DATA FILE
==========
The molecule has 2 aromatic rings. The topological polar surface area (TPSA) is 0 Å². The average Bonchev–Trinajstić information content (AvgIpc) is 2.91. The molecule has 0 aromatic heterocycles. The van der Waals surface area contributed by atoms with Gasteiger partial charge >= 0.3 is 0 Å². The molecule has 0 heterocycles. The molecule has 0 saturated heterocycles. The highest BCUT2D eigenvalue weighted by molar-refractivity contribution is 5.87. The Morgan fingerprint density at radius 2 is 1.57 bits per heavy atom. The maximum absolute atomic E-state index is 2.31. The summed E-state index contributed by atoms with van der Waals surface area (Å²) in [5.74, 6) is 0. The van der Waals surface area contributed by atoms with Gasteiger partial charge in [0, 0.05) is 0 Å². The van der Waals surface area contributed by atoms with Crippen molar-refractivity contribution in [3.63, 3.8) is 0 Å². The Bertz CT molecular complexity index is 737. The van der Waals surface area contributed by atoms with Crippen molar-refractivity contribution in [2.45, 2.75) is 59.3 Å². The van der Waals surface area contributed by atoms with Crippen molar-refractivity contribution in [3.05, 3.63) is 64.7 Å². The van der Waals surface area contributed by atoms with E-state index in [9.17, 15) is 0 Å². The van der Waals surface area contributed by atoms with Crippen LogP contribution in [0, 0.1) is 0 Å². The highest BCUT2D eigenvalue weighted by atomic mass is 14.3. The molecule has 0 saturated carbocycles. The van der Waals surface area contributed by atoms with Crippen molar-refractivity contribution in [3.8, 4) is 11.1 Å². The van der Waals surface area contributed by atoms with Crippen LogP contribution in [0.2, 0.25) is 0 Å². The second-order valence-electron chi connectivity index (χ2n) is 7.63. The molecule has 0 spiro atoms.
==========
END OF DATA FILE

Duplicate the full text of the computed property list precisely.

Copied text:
The molecule has 2 aromatic rings. The topological polar surface area (TPSA) is 0 Å². The average Bonchev–Trinajstić information content (AvgIpc) is 2.91. The molecule has 0 aromatic heterocycles. The van der Waals surface area contributed by atoms with Gasteiger partial charge >= 0.3 is 0 Å². The molecule has 0 heterocycles. The molecule has 0 saturated heterocycles. The highest BCUT2D eigenvalue weighted by molar-refractivity contribution is 5.87. The Morgan fingerprint density at radius 2 is 1.57 bits per heavy atom. The maximum absolute atomic E-state index is 2.31. The summed E-state index contributed by atoms with van der Waals surface area (Å²) in [5.74, 6) is 0. The van der Waals surface area contributed by atoms with Gasteiger partial charge in [0, 0.05) is 0 Å². The van der Waals surface area contributed by atoms with Crippen molar-refractivity contribution in [3.63, 3.8) is 0 Å². The Bertz CT molecular complexity index is 737. The van der Waals surface area contributed by atoms with Crippen molar-refractivity contribution in [2.45, 2.75) is 59.3 Å². The van der Waals surface area contributed by atoms with Crippen molar-refractivity contribution in [3.05, 3.63) is 64.7 Å². The van der Waals surface area contributed by atoms with E-state index in [9.17, 15) is 0 Å². The van der Waals surface area contributed by atoms with Crippen LogP contribution in [0, 0.1) is 0 Å². The highest BCUT2D eigenvalue weighted by atomic mass is 14.3. The molecule has 0 saturated carbocycles. The van der Waals surface area contributed by atoms with Crippen molar-refractivity contribution in [3.8, 4) is 11.1 Å². The van der Waals surface area contributed by atoms with Crippen LogP contribution in [0.2, 0.25) is 0 Å². The second-order valence-electron chi connectivity index (χ2n) is 7.63. The molecule has 0 spiro atoms.